Engaging in regular physical activity is especially important for young children. It builds strength and develops healthy bodies and can even enhance academic performance. Regular physical activity also reduces the risk factors for obesity and diabetes and the development of common chronic diseases of adulthood, such as heart disease and certain cancers. Although pre-kindergarteners are not yet at direct risk of developing many of these diseases, it is important that they begin developing the healthy habits that can impact whether they will develop them later in life.
The benefits to your child of physical activity can include:
Pre-kindergarteners should be engaged in unstructured physical activity for at least one hour each day. This should include a range of activities, from vigorous exercise, such as running around playing tag, to more moderate aerobic activity, such as walking or using a swing. Children this age are usually naturally energetic and active. Many of the activities they enjoy most, such as outdoor play, help them to get the recommended amounts of daily physical activity.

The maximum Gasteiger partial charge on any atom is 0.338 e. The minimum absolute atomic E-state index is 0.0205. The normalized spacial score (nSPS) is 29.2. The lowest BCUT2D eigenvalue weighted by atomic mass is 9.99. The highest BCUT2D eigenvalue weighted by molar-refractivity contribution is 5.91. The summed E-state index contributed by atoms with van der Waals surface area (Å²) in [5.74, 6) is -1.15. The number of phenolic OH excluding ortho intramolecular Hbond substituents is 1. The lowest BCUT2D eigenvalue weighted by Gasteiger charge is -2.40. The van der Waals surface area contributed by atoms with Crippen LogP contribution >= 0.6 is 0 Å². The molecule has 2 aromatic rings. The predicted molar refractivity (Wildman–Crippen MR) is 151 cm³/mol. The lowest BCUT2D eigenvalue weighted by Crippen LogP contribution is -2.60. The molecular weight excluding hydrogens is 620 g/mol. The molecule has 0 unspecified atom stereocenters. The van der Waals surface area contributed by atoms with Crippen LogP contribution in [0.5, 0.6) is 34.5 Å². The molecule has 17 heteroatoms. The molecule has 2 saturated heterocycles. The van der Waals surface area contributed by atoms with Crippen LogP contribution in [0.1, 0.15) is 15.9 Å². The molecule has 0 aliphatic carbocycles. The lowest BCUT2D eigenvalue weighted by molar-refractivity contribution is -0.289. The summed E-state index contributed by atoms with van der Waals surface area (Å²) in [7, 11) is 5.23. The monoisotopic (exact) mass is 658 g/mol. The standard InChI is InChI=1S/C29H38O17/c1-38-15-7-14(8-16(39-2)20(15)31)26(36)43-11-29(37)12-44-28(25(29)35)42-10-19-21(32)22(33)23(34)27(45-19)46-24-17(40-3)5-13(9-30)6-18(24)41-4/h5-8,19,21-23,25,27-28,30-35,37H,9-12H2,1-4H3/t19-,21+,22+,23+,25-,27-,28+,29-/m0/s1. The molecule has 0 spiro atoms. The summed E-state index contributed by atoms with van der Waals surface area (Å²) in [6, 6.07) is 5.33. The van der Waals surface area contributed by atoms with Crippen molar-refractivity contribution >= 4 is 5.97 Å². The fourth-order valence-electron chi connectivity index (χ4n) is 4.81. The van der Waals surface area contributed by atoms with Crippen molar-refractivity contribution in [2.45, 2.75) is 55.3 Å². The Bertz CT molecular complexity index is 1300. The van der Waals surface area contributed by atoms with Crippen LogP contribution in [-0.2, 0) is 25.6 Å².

Children should avoid extended periods of inactivity during the day and should be sedentary for no more than an hour or so at a time. The amount of time they are allowed to spend in front of the television or computer screen should be limited accordingly.
Your pre-kindergartener is still developing basic motor skills, such as learning to run, jump, throw, and catch effectively. Physical activities at this age should include games and sports that focus on developing these fundamental skills through play, rather than competition.
Ages 4 and 5 can be a time of great development for your child, both academically and physically.